Alpine Energy Ltd was ordered to hand over the names, CVs, qualifications and reference information attaching to job applicants, to an unsuccessful applicant who claimed he had been discriminated against (refer Waters v Alpine Energy Ltd, 20 February 2014).
Mr Waters applied for 2 positions with Alpine Energy, an employer he had previously worked for over a number of years. Both of Mr Waters’ applications were unsuccessful and he alleged he was discriminated against by reason of age (prohibited under the Human Rights Act). Alpine Energy rejected his complaint, asserting that the appointments were made based on the best person qualified and experienced for the job. Alpine Energy refused to give certain documents to Mr Waters on the basis it was confidential information. Mr Waters claimed he needed all information relating to the recruitment process in order to support his discrimination claim. The Human Rights Tribunal agreed and ordered Alpine Energy to disclose CVs, employment history, qualifications, reference checks and any other information relating to the people who had applied for the jobs that Mr Waters had missed out on. The Tribunal stated that the addresses and contact details could be blanked out, but not the names because “without the names of the applicants the information may be difficult to use or manage”.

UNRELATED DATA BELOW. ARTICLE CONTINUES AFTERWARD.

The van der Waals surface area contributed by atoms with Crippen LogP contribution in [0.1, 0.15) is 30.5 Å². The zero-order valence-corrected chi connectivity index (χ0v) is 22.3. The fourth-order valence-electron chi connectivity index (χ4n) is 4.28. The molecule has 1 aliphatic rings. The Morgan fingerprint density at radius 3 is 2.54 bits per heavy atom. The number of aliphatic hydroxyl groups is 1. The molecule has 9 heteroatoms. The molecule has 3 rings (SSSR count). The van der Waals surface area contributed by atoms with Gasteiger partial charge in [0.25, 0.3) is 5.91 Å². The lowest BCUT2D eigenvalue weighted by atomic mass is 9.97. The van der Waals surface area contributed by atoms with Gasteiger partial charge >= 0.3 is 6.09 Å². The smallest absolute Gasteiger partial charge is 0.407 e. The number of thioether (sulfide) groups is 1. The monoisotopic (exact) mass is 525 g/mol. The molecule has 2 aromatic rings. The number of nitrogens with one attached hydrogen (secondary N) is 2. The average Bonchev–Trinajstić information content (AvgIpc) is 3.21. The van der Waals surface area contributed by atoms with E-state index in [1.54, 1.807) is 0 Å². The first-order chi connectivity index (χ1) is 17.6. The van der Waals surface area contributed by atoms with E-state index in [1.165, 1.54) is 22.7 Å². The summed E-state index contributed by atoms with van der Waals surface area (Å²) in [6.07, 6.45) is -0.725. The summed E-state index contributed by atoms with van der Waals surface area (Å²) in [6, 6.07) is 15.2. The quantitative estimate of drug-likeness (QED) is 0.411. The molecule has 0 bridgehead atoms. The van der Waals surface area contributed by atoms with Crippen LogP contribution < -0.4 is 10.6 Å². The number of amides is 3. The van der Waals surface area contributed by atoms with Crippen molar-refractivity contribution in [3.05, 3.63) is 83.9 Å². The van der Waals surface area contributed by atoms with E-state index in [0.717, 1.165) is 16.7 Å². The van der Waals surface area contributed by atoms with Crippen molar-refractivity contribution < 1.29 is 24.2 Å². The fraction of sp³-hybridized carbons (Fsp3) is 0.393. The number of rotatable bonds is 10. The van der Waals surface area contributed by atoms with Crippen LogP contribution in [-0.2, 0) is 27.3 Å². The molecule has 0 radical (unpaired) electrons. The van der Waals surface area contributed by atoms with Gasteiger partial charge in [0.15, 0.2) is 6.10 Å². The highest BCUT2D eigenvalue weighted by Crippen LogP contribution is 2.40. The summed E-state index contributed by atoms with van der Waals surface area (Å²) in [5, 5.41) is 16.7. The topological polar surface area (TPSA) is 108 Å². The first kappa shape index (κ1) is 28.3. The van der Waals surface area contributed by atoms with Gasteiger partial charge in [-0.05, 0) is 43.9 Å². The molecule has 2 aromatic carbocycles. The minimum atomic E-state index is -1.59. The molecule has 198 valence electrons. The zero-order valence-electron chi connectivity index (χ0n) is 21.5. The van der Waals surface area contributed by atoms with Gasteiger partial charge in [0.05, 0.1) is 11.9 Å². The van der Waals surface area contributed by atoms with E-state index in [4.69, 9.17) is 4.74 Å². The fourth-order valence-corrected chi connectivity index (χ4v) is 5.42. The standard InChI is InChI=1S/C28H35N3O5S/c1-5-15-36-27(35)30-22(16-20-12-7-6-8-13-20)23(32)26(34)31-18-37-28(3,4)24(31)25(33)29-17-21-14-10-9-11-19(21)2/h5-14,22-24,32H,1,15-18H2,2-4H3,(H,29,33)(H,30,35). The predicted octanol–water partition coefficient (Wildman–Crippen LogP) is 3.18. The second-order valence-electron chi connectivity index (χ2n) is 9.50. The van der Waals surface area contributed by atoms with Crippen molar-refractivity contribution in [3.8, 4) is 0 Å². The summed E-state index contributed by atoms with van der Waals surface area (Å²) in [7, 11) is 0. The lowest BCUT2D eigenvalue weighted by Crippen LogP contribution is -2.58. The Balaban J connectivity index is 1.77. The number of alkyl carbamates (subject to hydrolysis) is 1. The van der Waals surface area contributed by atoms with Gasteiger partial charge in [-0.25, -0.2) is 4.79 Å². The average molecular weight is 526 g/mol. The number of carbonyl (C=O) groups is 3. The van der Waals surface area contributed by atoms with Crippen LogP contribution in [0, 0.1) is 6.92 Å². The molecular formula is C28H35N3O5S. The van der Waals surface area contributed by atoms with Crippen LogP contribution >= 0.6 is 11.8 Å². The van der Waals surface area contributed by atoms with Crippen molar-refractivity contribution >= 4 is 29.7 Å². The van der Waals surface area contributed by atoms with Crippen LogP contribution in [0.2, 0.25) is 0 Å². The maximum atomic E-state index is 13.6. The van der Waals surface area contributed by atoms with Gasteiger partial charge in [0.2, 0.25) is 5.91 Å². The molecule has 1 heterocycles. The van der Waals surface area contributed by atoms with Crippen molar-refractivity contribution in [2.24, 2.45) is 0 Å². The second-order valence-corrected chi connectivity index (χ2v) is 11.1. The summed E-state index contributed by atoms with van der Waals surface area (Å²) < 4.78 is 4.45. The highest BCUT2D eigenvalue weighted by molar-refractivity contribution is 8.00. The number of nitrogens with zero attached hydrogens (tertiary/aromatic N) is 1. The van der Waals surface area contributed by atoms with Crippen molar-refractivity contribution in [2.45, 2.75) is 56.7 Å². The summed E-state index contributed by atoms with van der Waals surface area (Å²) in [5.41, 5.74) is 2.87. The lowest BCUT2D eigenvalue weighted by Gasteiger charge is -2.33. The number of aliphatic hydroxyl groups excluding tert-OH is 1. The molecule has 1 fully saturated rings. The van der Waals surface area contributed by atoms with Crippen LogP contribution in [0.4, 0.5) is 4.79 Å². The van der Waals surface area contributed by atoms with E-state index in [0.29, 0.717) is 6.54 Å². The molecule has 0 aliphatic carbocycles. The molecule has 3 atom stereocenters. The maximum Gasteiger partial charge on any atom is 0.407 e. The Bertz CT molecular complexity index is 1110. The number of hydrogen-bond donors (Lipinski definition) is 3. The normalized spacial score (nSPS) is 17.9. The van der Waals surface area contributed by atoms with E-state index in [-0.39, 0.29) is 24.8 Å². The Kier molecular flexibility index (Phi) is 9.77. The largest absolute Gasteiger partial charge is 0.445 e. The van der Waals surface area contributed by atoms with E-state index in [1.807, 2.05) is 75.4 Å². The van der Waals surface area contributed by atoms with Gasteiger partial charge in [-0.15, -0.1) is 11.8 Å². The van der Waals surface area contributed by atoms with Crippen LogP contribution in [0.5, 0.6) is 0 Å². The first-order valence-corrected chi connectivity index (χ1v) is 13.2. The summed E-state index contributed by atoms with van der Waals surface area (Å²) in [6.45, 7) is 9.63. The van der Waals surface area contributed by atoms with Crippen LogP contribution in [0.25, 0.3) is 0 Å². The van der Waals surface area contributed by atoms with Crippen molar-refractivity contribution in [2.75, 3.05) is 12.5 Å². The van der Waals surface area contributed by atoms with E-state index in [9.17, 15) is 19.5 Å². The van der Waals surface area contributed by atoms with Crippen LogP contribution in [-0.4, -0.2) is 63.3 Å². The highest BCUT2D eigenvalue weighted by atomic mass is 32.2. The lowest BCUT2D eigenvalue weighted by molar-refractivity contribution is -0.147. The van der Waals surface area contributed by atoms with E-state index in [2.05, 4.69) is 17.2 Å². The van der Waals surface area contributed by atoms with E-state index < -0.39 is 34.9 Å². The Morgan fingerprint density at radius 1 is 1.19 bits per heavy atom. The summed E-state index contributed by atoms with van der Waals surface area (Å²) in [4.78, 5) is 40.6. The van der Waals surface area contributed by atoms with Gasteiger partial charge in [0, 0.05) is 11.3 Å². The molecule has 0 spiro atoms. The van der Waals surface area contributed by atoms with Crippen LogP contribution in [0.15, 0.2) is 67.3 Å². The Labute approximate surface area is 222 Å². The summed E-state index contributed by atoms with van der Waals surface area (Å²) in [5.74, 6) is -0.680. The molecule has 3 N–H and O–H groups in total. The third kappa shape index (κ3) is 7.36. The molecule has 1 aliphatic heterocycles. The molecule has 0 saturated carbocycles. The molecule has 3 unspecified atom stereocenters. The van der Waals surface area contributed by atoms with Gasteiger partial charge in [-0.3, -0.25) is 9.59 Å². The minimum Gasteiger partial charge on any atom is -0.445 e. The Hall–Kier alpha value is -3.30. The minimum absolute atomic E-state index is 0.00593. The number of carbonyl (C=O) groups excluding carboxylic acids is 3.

In summary, be mindful that when recruiting staff. The use of aliases such as applicant “A” may be helpful during any recruitment phase.
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